Very good fragments of sentences

…trade typically favors the poor, who concentrate spending in more traded sectors.

That is from Pablo D. Fajgelbaum and Amit K. Khandelwal, the full paper is here.


But perhaps those sectors are also the most regulated (logical since lawmakers typically like to make waves where most voters can see them), which might counteract the benefits of high volume trading. I don't have any research to back it up, but it's a thought to consider.

I can believe that trade in basics, food and simple consumer goods like textiles and clothing has a bigger impact than trade in more complex and expensive luxury goods.

I bet you find this if you look at the impact on consumers, but what about the negative impact on producers.

For example, US exports of corn help the urban consumer in Mexico but hurt the Mexican farmer.
So is the net result a positive or a negative for Mexico?
I don't know, but would like to think it is a positive.


Imported corn was (is) a massive negative for Mexico. Mexico is now a world leader in obesity and diabetes. See "
Diabetes in Mexico - Eating themselves to death" ( quote

"Your correspondent, having just arrived to live in Mexico City after more than a decade away, finds the increase in waistlines even more staggering than the increase in traffic. Mexico has become one of the most overweight countries on earth, even more so than the United States; a quarter of its men and a third of its women are obese. Indecorously, the country has even come up with figures on figures: the Mexican Diabetes Federation says that among women between 20 and 49, the average waistline is 91.1cm (35.9 inches), more than 10cm above the “ideal” size. Stores are now full of large- and extra large-sized clothing.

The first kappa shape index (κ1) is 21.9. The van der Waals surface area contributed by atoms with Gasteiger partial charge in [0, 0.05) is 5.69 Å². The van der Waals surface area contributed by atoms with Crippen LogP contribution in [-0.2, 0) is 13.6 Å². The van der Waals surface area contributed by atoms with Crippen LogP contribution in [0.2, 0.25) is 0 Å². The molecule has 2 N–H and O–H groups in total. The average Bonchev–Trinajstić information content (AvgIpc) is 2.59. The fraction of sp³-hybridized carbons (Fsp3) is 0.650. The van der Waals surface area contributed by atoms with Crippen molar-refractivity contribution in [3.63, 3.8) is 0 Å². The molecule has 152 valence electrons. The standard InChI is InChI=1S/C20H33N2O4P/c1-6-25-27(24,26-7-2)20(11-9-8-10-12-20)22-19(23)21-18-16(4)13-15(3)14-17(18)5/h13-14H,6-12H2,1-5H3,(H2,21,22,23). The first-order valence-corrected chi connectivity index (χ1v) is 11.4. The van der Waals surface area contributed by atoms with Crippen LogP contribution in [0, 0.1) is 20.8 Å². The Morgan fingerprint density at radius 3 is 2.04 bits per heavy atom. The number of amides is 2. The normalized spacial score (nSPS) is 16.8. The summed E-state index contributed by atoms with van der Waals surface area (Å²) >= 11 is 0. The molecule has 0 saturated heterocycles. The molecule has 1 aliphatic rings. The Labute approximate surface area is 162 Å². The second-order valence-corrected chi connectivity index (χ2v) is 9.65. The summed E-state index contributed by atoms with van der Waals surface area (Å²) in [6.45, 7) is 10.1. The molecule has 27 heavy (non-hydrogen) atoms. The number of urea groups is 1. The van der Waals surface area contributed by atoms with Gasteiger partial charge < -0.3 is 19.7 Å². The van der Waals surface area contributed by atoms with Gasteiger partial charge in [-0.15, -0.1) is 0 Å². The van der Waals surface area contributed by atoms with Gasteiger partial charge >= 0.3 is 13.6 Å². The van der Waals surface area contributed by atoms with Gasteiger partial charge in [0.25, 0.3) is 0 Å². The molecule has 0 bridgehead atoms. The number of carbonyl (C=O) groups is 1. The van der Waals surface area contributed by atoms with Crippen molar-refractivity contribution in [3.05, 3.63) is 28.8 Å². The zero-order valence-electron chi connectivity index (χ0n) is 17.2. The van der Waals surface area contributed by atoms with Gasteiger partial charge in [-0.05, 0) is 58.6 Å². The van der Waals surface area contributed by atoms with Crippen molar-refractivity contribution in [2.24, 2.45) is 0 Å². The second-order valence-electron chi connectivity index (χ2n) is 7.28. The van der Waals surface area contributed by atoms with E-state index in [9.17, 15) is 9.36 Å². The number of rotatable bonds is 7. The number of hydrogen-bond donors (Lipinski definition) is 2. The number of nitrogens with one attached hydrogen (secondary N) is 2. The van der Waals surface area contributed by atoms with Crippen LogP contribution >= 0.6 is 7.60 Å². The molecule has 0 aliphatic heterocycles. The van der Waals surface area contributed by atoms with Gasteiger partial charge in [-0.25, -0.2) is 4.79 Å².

Time was, a prominent girth may have been enviable proof of relative prosperity. Now, it is a serious health risk. At a conference here on April 9th it was estimated that more than 10m Mexicans, or almost a sixth of the adult population, suffer from diabetes, largely because of over-eating and increasingly sedentary lifestyles. Mexico has the sixth most cases of diabetes in the world.

Diabetes is one of the top two causes of death in the country, alongside (and occasionally overlapping with) heart disease. The diabetes federation says that the illness kills 70,000 people a year. However, it gets far less attention than much less deadly diseases such as HIV/AIDS, not to mention organised crime (which is responsible for roughly 60,000 deaths in the past six years). “It could get to the point where we are literally eating ourselves to death,” says Jesper Holland of Novo Nordisk, a Danish health-care company that is a big supplier of insulin to Mexico"